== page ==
Poppy germinates and comes up within 10-14 days of sowing. During this period cracking of the soil surface may severely hamper or even stop this process and thus soils liable to cracking have to be loosened regularly. In early spring in the case of the winter poppy, rolling with a light roller is necessary if the soil structure of the plantation is frost damaged.
If the plantation is set up using traditional methods, the poppy stand should be thinned when the plants are at the 4-6 leaf stage. On smaller fields or in high-density stands thinning has to be repeated twice (at the 2-3 leaf and 5-6 leaf phases), but this procedure requires a lot of labour and costs can reach a third of the whole production expenses ().
Plant Density and Thinning
The optimum plant density should be reached in order to get optimal yields. Plants at a distance of 3-4cm apart are capable of developing one capsule per plant, but those spaced 10-20cm apart may produce 3-4 capsules; higher capsule numbers per plant are, however, dependent on many other climatic and agro-technical factors. Muchova et al. () proved that a significant positive correlation exists to a certain extent between seed yield and the number of plants per unit area. The optimal plant separation can be determined according to the cultivar characteristics and the harvesting method. In cases where combine harvesters are used, a uniform plant height is required; this can be achieved by using a higher plant density but this also results in lower capsule numbers per individual.
Special machines to mechanize thinning have been proposed but their use is thought unlikely to become widespread because their effectiveness is uncertain in the diverse ecological and biological circumstances of poppy cultivation in the temperate zone ().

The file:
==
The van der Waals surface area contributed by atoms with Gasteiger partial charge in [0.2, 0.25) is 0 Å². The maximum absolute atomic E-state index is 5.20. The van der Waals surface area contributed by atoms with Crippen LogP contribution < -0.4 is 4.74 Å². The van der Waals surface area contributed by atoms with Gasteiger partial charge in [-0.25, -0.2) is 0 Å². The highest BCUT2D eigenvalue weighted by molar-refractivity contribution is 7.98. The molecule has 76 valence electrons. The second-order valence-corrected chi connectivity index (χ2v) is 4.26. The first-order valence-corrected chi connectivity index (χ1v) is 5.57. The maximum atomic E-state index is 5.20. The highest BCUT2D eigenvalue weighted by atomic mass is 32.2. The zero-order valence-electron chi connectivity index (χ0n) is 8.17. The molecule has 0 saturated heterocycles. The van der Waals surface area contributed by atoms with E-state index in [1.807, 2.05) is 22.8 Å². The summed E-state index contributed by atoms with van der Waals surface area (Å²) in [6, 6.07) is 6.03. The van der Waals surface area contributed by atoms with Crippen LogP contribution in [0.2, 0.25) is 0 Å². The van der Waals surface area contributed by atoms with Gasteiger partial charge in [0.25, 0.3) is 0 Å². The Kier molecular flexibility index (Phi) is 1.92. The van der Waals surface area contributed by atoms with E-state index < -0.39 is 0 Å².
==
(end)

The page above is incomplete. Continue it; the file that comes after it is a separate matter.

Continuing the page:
In the 1950s and 1960s thinning was attempted by harrowing the rows in cross directions and experiments using specially designed machines were also carried out to reach this aim. According to Bulgarian practice, the optimal width of the strips proved to be 15-16cm (). However, this technology was not able to produce optimal plant densities and yields hardly exceeded those obtained without thinning. Another method, applied in Hungary, was thinning the poppy stand by spraying with a herbicidal preparation (). Plants were killed off in 15cm wide strips. According to further experiments the two above mentioned methods could be applied in parallel (). However, by using these thinning methods small bunches of plants still remained, the utilization of space by the plants was not optimal and some manual work was required afterwards to manage the proper plant standing.
Winter poppy crops are thinned later on in their development stage than the spring types. They are thinned at the 6-8 leaf stage which is only reached in spring, depending on geographical region, e.g. in Hungary it is during the second half of March and in Bulgaria it is February or the beginning of March.
Irrigation may be necessary on very loose soils or regions where precipitation levels are extremely low during sprouting, at development of the leaf rosette and at budding. According to Shulgjin () the usual quantity of water used is 800m3/ha, which should be applied when the soil moisture content falls below 70%. In southern European conditions, e.g. in Bulgaria, spring-sown poppy is irrigated regularly — three or four irrigations are recommended in the phases of leaf rosette and stem development and in the budding stage; however the amount of water used per irrigation is much lower than that mentioned above (300-400m3/ha). The usual method in these areas is furrow irrigation. However, the majority of poppy cultivation in the temperate zone is managed without irrigation or it is only applied in extremely dry years because of economic considerations.
Under irrigated conditions top-dressings of about 20kg/ha nitrogen (ammonium-nitrate) in the phases of rosette formation and budding and 20kg/ha magnesium chlorate at the start of flowering have been proven to be beneficial ()
Poppy: Weed Control
The growth of poppy is very slow in the early stages and the small plants are unable to compete with weeds. After germination, when rows become visible the weeds should be removed by hoeing. By using only mechanical methods, weeding may be needed three to five times during the vegetation period or even until the budding — flowering period.